Christ always has the last laugh, but the paradoxes of faith can both shock and amuse.
As G.K. Chesterton reminds us, “a paradox is an apparent contradiction containing a deeper truth.” If the dox doesn’t contain a deeper truth, then it’s not a paradox.
Chesterton was the “Prince of Paradox” and he could often best a thousand-word argument with the observation of one breathtaking twist of a paradox. On feminism Chesterton wrote, “Thousands of women marched in the street, chanting ‘we will not be dictated to!’ Then, they set out to become stenographers.”
This paradox contains truth, as opposed to a statement like, “Feminism is cancer,” which contains no truth. Additionally, his observation showcases a startling wit.
To Chesterton, comedy could not be separated from truth. Consider the definitions he provides for “wit” and “humor”:
Wit is always connected with the idea that truth is close and clear. Humor, on the other hand, is always connected with the idea that truth is tricky and mystical and easily mistaken. Wit is as abstract as algebra. It is a logical weapon very valuable to truth. But, Humor depends on human beings. Therefore, on special, separate human beings. Therefore, wit is international. While humor is national. (From George Bernard Shaw)
Wit is universal. All nations recognize irony and surprise, but not all nations share the same humor. As Chesterton says, “humor depends on special, separate human beings.” Former Trump Press Secretary Sean Spicer is a special, separate human being. An SNL skit where comic actress Melissa McCarthy impersonates Spicer makes Americans laugh, while it might not entertain the Japanese. Until McCarthy-as-Spicer pulls out a water gun and starts shooting at White House reporters. That absurd but witty bit — pew, pew, pew — is shocking, and has a universal appeal to humor, founded in the truth that everyone knows: that no Press Secretary would ever do such a thing.
Truth is ironic and shocking and it can be downright hilarious, as it often is when Catholicism meets the world:
- The Catholic is told that his theology is all about death, even as he proclaims life everlasting.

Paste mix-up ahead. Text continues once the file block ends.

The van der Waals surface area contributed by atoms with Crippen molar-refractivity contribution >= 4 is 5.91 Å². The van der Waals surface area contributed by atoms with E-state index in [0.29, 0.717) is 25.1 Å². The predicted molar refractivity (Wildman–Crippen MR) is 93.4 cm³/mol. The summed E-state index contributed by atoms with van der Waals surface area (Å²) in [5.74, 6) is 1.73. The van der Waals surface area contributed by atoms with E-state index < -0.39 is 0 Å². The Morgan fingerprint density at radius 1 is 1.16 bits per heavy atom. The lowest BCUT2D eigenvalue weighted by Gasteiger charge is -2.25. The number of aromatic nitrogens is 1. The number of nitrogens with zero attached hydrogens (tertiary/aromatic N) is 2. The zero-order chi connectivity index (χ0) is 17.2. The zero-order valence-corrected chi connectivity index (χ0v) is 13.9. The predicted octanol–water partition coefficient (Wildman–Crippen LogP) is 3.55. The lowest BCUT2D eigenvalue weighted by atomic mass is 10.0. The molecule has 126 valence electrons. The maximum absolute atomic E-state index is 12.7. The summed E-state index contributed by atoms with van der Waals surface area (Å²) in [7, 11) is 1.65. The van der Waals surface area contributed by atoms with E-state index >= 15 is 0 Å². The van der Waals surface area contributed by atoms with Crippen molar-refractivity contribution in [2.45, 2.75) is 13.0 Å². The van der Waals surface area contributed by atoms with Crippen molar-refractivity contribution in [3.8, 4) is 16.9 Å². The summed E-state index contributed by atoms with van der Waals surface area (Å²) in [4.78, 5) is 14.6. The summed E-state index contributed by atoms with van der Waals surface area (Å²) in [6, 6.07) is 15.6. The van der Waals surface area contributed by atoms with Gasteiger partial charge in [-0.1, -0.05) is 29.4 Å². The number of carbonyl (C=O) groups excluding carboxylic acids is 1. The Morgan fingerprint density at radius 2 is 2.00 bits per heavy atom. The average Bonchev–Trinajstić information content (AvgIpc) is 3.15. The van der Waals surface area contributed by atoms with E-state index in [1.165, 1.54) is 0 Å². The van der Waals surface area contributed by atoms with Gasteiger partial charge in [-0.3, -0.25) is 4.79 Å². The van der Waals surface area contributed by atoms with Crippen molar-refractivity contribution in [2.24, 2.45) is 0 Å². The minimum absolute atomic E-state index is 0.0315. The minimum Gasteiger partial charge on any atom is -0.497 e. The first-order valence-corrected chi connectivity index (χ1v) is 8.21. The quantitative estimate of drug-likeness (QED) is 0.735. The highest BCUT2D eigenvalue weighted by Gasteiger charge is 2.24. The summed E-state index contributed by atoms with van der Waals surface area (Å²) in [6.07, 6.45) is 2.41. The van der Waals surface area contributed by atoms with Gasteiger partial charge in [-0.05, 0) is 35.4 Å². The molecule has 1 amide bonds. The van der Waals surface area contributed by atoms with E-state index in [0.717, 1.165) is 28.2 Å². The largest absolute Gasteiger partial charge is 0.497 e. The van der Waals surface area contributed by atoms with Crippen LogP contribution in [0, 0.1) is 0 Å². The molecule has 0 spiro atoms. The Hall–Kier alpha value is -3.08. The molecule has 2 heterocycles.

- Catholics refer to celibate priests (and some celibate nuns) as “Father” and “Mother.”
- The Catholic hears that his faith stifles freedom, even as Chesterton accurately wrote. “His faith gives man enough freedom to fall. And, God enough freedom to die.”
- Told that Catholicism, which resists times and trends, is “dead,” Chesterton replies, “A dead thing can go with the stream, but only a living thing can go against it.” And reminds the world that “We have a God who knows his way out of the grave.”
Christ always has the last laugh.
When we subordinate ourselves to divine truth, we gain mirth. As Chesterton wrote: “A man’s wit overpowers his enemies but his mirth overpowers him.” Mirth is the ability to laugh at oneself. Mirth is a Christian quality. As Chesterton concludes in Orthodoxy (1908):
There was something that he hid from all man when he went up a mountain to pray. There was something that he covered constantly by abrupt silence or impetuous insulation. There was some one thing that was too great for God to show us when he walked upon our earth; and I have sometimes fancied that it was his mirth.
The book Orthodoxy is an ironic, shocking joke. Chesterton set out to create a new religion based on common sense, only to discover that someone else had already created this new religion 1,800 years earlier. He discovered it by arriving at the ultimate paradox: the cross, and confronting a God humble enough to die.
No paradox is more shocking. No comedy is greater: The most widely read author in history, who wrote nothing down. Fully man and fully divine. Our dox is a shocking and hilarious paradox; but lest we forget, it is orthodox, too.
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